Finally, our last lambs were born. We've unusually had no deaths at all during lambing and have reached 175% (28 lambs) from the 16 ewes who went to the ram in March. (I'm not counting the one ewe who mysteriously disappeared a while ago, since her presumed death was probably not lambing related. Abducted, perhaps, by aliens believing hers to be the most intelligent species on earth?)
Along with our rat infested house and garden, we have rats living with the chickens, evidenced by huge excavations underneath the various hen houses and cages. Now after several days of serious poison-laying I've started finding the occasional dead rat. This one beats all the others for size!
It's almost pussy-cat-like, don't you think? Quite cute and fluffy - if you forget it's a rat.
This guy lives there too, but I'm never there at the right time to catch this fabulous display in bright sunlight.
In the evenings all the lamb-babies go mad and run around racing each other, sometimes in groups of a dozen or more. One will run away from another which will then see the race is on and then more and more are gathered into the fun.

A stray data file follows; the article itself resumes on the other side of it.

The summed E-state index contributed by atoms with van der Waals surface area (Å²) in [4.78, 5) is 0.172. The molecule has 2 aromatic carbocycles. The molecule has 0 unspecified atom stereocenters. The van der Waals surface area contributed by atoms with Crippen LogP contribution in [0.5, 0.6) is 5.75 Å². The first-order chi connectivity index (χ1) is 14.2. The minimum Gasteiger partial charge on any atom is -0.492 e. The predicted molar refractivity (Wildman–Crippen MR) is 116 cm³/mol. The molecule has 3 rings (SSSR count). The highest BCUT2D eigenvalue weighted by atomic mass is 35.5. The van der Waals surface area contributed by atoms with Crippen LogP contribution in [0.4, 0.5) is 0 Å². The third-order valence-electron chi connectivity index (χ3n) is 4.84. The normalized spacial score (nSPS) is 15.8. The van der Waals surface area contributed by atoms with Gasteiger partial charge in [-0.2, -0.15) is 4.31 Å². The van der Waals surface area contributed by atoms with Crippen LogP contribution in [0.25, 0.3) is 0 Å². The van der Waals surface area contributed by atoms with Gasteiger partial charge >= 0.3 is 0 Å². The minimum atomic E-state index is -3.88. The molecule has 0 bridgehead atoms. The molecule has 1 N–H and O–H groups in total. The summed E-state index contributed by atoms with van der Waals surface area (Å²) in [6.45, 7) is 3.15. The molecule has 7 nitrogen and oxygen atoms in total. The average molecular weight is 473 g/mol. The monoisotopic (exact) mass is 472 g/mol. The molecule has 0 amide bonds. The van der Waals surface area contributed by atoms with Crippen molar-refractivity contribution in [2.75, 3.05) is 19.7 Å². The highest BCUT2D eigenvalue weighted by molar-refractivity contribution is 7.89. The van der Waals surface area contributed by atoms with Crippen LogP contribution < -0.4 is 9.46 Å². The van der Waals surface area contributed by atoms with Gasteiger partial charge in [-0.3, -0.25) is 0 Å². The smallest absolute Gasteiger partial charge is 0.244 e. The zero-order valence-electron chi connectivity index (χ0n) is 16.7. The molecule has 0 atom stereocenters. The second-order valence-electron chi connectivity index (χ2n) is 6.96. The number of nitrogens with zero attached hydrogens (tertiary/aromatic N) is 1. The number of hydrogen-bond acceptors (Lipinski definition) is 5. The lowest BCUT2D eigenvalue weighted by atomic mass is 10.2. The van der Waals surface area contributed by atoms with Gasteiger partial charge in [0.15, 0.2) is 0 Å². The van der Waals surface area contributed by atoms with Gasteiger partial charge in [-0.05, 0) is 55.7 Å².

It's fun having the occasional differently marked calf amongst all the wholly black ones. This heifer's mum is a Hereford/Friesian cross, so she's big and black with a white face. She is also horned, which this calf will not be, having an Angus (naturally polled) father. The bull I used is the one who sired all of last year's stud calves. I thought he might go quite nicely with the shape and size of this cow, potentially giving me a great calf.
Here is Crispin with one of the brand new calves. All that milk powder and care produced this much growth!
Yum! Cows do this a lot. I suppose it's handy if you don't have a handkerchief.
This is #343, pregnant and waiting.
This is #349, a two-year old heifer who calved today, soon after this photo was taken. In the past we've generally calved the heifers as three-year-olds, but a few of the young ones had reached good weights last summer, so we thought we'd carefully experiment with calving them early. Many stud and commercial farmers calve all their heifers at this age, so it's something with which I'm interested in experimenting.
#349 had a lovely wee heifer, which promptly fell into the drain, since her inexperienced mum had decided to birth her there. Fortunately that wet start happened only a short time before I went out for a walk to check on the cows, so although rather cold, the calf was fine.